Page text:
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Skrenta on the Craigslist Hullabaloo

By - February 06, 2006

Craigslist got a dressing down in a local paper recently. Rich Skrenta disagrees with the premise. Well said!

But the the real problem with these sour-grapes articles is that they don’t shed any real light on why Craigslist has succeeded, where so many other similar efforts have not. Over-analyzing Craig’s personal habits makes for catty reading but isn’t going to help us understand his takeoff curve in new markets.

To understand how and why something works, study the thing itself, not the maker.


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8 thoughts on “Skrenta on the Craigslist Hullabaloo

  1. Kendall Willets says:

    San Francisco is a town where people donate money to the zoo where the local press magnate got his toe bitten off. It’s not a place where the media earn or deserve any respect.

    I have to agree with Tim about the misuse of the .org designation. It’s not clear whether craigslist is a foundation, a charity, or a bordello, but it certainly doesn’t look like a nonprofit.

  2. T Campbell says:

    I’m afraid I disagree with that premise. Rather strongly.

    Your typical general-consumption story about Google or Yahoo or Craigslist or eBay treats the company concept as if it were a platonic ideal that emerged from the very physical laws of the universe, instead of the creation of people, people with insights but also with flaws. It’s spoon-fed from company press releases and hastily prepared by people who don’t know the right questions to ask or the right people to interview. That crap frustrates the hell out of me.

    The kind of man Craig is yields important insights into the kind of service Craigslist is, and will become. Ditto Larry, Sergey and everybody else. Studying the maker allows us to perceive new sides of the thing, sides that the maker would prefer to keep hidden.

    John, after THE SEARCH’s penetrating analysis of the Google founders and the man who gave us Goto/Overture, I’m flabbergasted that you’d deny the validity of the human element in these studies.

    The specific piece may indeed fail. There should be a balance; profiles should encompass the best and worst things about their subjects. But to condemn “studying the maker” seems to be throwing the baby out with the bathwater.

  3. David says:

    The San Francisco Guardian is a very liberal “local” rag. I read it during my 10 years in San Francisco. To say that there are no community watchdogs is ridiculous – the Craig’s List community are the watchdogs – read the forums. I moved to the United States broke from my native UK and managed to set up a GREAT small home based Internet Marketing business by placing “free ads” on CL – I couldn’t afford newspaper ads and the wait for publication.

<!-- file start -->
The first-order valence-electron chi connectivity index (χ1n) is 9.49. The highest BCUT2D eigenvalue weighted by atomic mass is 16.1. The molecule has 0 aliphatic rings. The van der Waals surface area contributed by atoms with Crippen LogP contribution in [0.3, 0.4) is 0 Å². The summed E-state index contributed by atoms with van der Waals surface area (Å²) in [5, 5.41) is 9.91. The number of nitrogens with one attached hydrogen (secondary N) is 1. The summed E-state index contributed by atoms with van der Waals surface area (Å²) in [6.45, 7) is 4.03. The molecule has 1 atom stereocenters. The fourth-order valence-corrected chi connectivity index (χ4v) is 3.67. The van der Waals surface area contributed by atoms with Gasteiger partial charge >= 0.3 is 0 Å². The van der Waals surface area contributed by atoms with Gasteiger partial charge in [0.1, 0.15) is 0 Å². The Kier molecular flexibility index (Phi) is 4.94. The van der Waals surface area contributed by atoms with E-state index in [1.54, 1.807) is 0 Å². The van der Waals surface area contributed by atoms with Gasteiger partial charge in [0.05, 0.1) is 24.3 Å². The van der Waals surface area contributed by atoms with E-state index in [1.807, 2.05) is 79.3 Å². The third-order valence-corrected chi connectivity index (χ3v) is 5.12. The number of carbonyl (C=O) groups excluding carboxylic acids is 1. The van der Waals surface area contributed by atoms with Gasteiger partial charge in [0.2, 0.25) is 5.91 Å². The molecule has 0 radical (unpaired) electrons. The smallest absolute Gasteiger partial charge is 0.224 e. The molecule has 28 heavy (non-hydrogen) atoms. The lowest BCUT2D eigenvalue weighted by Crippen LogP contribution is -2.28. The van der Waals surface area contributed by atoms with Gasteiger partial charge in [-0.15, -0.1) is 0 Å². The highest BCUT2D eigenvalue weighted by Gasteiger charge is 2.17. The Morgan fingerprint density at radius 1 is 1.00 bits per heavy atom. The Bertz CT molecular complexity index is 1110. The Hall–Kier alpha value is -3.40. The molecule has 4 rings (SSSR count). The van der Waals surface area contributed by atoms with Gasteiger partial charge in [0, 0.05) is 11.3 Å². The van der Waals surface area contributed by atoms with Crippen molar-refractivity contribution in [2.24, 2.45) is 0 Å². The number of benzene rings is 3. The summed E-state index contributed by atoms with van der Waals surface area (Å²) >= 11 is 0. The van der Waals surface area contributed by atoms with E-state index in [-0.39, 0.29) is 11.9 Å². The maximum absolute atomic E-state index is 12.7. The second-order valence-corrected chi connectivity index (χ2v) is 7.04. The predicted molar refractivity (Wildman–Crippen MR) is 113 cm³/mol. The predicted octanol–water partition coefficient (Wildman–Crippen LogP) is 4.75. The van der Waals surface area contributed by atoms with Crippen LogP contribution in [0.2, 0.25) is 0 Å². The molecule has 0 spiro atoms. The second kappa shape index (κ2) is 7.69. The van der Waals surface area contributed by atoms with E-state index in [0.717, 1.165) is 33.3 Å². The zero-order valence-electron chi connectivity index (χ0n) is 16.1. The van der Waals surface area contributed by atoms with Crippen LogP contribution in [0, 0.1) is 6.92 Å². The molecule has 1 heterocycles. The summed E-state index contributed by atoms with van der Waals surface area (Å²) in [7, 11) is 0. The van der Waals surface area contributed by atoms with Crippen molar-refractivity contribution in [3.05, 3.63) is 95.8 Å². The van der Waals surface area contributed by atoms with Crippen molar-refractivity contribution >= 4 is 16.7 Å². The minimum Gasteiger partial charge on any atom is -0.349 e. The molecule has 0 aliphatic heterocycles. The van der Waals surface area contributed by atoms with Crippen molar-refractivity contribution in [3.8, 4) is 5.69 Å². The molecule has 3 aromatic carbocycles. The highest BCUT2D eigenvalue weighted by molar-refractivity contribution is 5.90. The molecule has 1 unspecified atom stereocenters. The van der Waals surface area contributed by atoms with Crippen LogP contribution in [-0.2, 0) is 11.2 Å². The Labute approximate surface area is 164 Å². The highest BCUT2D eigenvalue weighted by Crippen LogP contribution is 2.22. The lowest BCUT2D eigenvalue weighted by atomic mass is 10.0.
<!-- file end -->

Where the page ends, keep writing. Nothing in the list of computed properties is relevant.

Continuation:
Methinks the reporter is a little miffed with Craig for not worshipping him – ego? Craig is a very quiet, reserved, good person – Good for CL – an American success story.

    Something the Guardian “reporter” will, probably, never be….

    David
    Charlotte, NC

  4. Rich Skrenta says:

    Heh. Actually, I *do* have the same beef with all the coverage about Google. Of course there are fascinating human stories behind business successes, and we all want to read about them. John’s book is fantastic. But how many articles do we need about Craig and his pedometer and how he rides the bus?

    When the product is physical it’s easier to study. The iPod is on its way to being a classic MBA case study. How did Steve Jobs design a player that cost more and had less features and seized 80% market share? That thing will be analyzed to death.

    But when the product is a website, the key differentiating features are often not obvious, and seem to get overlooked.

    PageRank? Sure. But there were easily another 11 differentiators that Google had early on which also contributed to user adoption. Google is a consumer product just like the iPod. The business and the people behind it are intensely covered, but the product itself gets a fraction of the scrutiny.

    It’s easier to write about the physical characteristics of the guy you had lunch with than to do the homework, say go get Jacob Nielsen and ask him what he makes of that strange Craigslist UI, versus, say, Yahoo’s. But not as illuminating.

  5. I think the debate between SFBG and Craig (which only SFBG is currently engaging in :) has some interesting dimensions. SFBG is mainly complaining about the effect of non-community members taking a fee for providing services remotely — he seems to feel that the better model is one in which these productivity-enhancing techniques come out of local talent only, possibly with the instructional help of outsiders. I doubt this is feasible in a large-scale capitalistic system such as ours.

  6. There are several factors contibuting to Craigslist Success:

    1- Ease of Loading
    2- Instant Gratification
    3- Versatility
    4- Free or Low Cost
    5- Practical Value
    6- Navigationally Simple
    7- Optional Anonymity
    8- Bay Area Birth in 1995

    Do a web.archive.org Search for the complete archives of Craigslist – then analyze the changes and growth over the past decade.

    BTW:
    Could you imagine if ONE SUPER BRILLIANT mind had came up with a
    Google-Yahoo-Ebay-Amazon-Craigslist,
    All in one Website idea in 1995.

  7. Craigslist Sued for Housing Discrimination ADs

    Among the housing ads cited as objectionable by the Chicago Lawyers’ Committee for Civil Rights Under Law Inc. were ones that read “NO MINORITIES,” “Requirements: Clean Godly Christian Male,” and “Only Muslims apply.”

    news.yahoo.com/s/ap/20060210/ap_on_hi_te/internet_discrimination